Laia Costa shines in this otherwise lacklustre drama set in the Spanish Pyrenees
Dir: Elena Trape. Spain. 2022. 108mins
After winning Best Film at the 2018 Malaga Film Festival for her second feature, The Distances, Elena Trape returns with the Catalan-language The Enchanted, a disappointingly inert, overly-schematic drama about a woman returning to the village of her childhood following a separation from her husband and daughter. Laia Costa’s central performance is wonderful, despite a script (written by Trape and Miguel Ibanez Monroy) which seems unable to bring her heroine fully alive.
Laia Costa can only go so far in giving us access to the largely hermetic Irene
Irene (Costa, who won the Best Actress Goya last year for her role in Lullaby) has separated from her husband Guillem (Carlos di Ros) and must spend time away from their four-year-old daughter. In her new apartment, she unhappily unpacks her books to the accompaniment of mournful indie music, feels out of place in a bar with a group of friends, and finally – presumably because she wants to escape her feelings – decides to drive out to the family cottage in a beautiful village in the Spanish Pyrenees.
Irene will learn the hard way that you can run all you like, but you’ll always carry yourself with you. Nagged on the phone by her mother, upset by Guillem’s updates on how things are going with their daughter, Irene encounters a range of characters from her childhood – among them the grandfatherly Agusti (veteran Pep Cruz), the troubled Gina (Ainara Elejalde Bel), who has cancer and who, like Irene, seems to have escaped to the pueblo, and Ingrid (Aina Clotet), happily bringing up her young family. Each has their own story, but none seem to offer Irene what she needs. Even when she tries to escape into sex, by inviting cosmopolitan Erik (Dani Perez Prada) up from Barcelona, it goes horrendously, comically wrong, a failed coupling in the cemetery later becoming a memorable (and literal) vomit fest.
Trape has shown in previous features Blog and The Distances that she’s no fan of spelling out characters’ motivations, preferring to quietly and naturally record their interactions and let the viewers figure it out. (A high percentage of the dialogue of The Enchanted consists of realistic but dull small talk.) The problem is that her previous films were both built around group dynamics; here, Irene is out there alone, awkward and shy as she tries to negotiate life without the daughter who has defined her.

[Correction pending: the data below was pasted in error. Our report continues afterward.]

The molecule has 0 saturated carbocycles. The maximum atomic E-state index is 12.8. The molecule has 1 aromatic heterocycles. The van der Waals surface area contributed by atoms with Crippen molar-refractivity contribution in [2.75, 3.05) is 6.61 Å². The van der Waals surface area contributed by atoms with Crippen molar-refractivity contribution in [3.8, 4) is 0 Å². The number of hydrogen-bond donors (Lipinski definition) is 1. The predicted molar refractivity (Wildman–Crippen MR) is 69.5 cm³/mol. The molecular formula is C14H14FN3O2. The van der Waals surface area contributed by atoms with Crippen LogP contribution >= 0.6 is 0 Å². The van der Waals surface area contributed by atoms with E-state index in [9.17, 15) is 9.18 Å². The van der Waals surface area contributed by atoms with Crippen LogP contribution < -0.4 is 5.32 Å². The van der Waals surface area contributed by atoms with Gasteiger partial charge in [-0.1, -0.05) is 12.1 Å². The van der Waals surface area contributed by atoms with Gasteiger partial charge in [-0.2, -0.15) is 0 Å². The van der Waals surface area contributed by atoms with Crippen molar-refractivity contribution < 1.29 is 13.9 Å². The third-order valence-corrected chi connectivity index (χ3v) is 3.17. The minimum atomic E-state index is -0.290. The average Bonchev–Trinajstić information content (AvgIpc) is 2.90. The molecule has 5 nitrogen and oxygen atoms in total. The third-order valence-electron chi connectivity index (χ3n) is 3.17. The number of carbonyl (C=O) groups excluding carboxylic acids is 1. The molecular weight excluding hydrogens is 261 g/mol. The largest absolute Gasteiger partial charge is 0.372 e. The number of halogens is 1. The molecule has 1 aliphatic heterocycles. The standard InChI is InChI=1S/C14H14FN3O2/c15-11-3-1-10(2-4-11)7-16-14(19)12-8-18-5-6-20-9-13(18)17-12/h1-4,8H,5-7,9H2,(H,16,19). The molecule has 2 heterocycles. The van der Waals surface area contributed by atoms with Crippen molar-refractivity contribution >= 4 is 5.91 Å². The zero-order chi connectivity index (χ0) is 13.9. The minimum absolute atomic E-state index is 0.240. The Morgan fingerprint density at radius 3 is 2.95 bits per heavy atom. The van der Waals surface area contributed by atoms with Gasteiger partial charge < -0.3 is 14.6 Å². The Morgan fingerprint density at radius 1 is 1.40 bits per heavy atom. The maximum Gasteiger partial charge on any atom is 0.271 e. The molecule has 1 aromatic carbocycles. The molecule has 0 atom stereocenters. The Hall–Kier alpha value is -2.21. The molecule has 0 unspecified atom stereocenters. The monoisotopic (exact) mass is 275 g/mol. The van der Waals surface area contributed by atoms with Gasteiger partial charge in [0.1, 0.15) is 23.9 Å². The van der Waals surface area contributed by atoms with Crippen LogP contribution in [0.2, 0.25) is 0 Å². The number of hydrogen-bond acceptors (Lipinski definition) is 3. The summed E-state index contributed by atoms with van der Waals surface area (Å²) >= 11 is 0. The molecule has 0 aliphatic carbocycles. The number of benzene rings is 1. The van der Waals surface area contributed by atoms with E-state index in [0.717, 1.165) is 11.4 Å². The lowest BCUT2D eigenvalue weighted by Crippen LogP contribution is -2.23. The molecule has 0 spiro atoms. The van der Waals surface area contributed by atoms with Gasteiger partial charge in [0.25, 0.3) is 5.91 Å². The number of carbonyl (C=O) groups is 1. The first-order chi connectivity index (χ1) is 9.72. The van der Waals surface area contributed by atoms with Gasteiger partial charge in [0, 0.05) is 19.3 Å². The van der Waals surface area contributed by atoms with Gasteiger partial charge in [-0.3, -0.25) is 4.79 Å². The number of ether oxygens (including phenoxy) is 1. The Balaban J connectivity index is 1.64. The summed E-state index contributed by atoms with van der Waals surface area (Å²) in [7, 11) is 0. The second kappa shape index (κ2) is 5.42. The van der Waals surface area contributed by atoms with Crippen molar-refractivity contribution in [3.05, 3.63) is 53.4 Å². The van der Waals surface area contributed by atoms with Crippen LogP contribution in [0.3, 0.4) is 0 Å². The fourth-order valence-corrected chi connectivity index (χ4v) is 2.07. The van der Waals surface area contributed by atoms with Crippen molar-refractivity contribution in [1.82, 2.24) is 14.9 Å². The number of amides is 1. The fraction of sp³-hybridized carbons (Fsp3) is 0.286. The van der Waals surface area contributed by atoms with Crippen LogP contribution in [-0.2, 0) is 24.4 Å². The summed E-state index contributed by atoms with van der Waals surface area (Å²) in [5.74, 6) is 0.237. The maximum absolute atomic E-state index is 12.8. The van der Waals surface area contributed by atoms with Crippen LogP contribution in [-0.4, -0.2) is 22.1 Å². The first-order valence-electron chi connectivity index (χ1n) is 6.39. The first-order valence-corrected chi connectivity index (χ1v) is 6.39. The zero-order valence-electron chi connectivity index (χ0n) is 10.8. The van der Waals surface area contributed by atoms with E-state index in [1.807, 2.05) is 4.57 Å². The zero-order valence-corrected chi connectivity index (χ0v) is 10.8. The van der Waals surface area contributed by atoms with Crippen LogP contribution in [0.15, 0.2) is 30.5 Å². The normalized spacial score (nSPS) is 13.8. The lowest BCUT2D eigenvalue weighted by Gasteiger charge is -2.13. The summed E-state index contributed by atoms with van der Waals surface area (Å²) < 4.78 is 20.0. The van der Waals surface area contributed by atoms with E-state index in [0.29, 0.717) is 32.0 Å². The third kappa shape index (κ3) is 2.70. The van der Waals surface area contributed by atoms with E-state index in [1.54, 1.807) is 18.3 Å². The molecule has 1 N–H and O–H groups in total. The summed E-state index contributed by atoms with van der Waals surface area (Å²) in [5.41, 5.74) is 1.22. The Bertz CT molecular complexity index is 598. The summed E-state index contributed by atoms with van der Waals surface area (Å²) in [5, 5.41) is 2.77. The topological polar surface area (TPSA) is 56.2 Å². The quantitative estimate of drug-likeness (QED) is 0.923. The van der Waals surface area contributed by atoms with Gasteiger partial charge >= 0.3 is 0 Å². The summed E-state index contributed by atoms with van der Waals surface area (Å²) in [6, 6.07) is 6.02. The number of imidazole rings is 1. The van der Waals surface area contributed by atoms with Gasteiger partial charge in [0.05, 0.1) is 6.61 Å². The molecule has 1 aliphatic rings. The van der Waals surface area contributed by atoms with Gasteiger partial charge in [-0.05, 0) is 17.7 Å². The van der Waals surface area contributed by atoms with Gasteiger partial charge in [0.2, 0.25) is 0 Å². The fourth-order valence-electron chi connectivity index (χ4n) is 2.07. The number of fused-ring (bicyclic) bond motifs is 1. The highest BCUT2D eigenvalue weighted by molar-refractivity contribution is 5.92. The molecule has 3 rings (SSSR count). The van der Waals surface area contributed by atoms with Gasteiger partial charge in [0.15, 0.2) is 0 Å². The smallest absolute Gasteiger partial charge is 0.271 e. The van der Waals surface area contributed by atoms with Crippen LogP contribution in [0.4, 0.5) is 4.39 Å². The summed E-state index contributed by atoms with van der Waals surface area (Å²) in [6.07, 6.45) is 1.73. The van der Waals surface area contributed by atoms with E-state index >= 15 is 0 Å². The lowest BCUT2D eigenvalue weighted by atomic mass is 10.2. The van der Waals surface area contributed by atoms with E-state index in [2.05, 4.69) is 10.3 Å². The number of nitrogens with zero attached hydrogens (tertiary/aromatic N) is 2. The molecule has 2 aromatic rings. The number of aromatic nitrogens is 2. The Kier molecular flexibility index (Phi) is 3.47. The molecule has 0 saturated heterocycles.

This can make for slow viewing. There’s a certain emotional coyness in the screenplay, which avoids mining this character too deeply for fear of having to tackle her messy complexities. Cast as much in the role of observer as participant, Irene becomes a challenge for the viewer; while it would be unfair to say that she loses our sympathy, she certainly tests our patience. As does the technique of the camera slowly zooming out on Irene at moments where she feels loneliest, and at her most remote.
This isn’t to say that Costa, one of Spain’s finest actors, doesn’t do great, nuanced reaction work, or that the film isn’t full of touching human moments and delightfully sharp exchanges. But Costa can only go so far in giving us access to the largely hermetic Irene, not to mention the fact that the conflicts of those around her are much more interesting: Agusti with his concerns about what the young are doing with their lives; Gina, with her bold independence; Ingrid establishing her young family; Marta (Delia Brufau) who is heading off to China.
Visually, however, The Enchanted is a delight, Pau Castejon Ubeda’s camerawork fully exploits the gorgeous sunlit, windswept uplands of the Catalan Pyrenees and sheer stoniness of its villages. The title derives from a fleeting reference to a legend about enchanted beings who live in a crack in the rocks. But this concept is never properly woven into the drama and comes across as an afterthought, tacked on to give the film some symbolic heft.
Production companies: Encantats Films, Coming Soon Films, A Contracorriente Films
International sales: Latido Films, email@example.com
Producers: Marta Ramirez, Fernando Riera, Manuel Monzon
Screenplay: Elena Trape, Miguel Ibanez Monroy
Cinematography: Pau Castejon Ubeda
Production design: Irene Montcada
Editing: Sofi Escude Poulenc
Music: Anna Andreu
Main Cast: Laia Costa, Dani Perez Prada, Pep Cruz, Aina Clotet, Ainara Elejalde Bel, Delia Brufau, Marti Atance, Carlos di Ros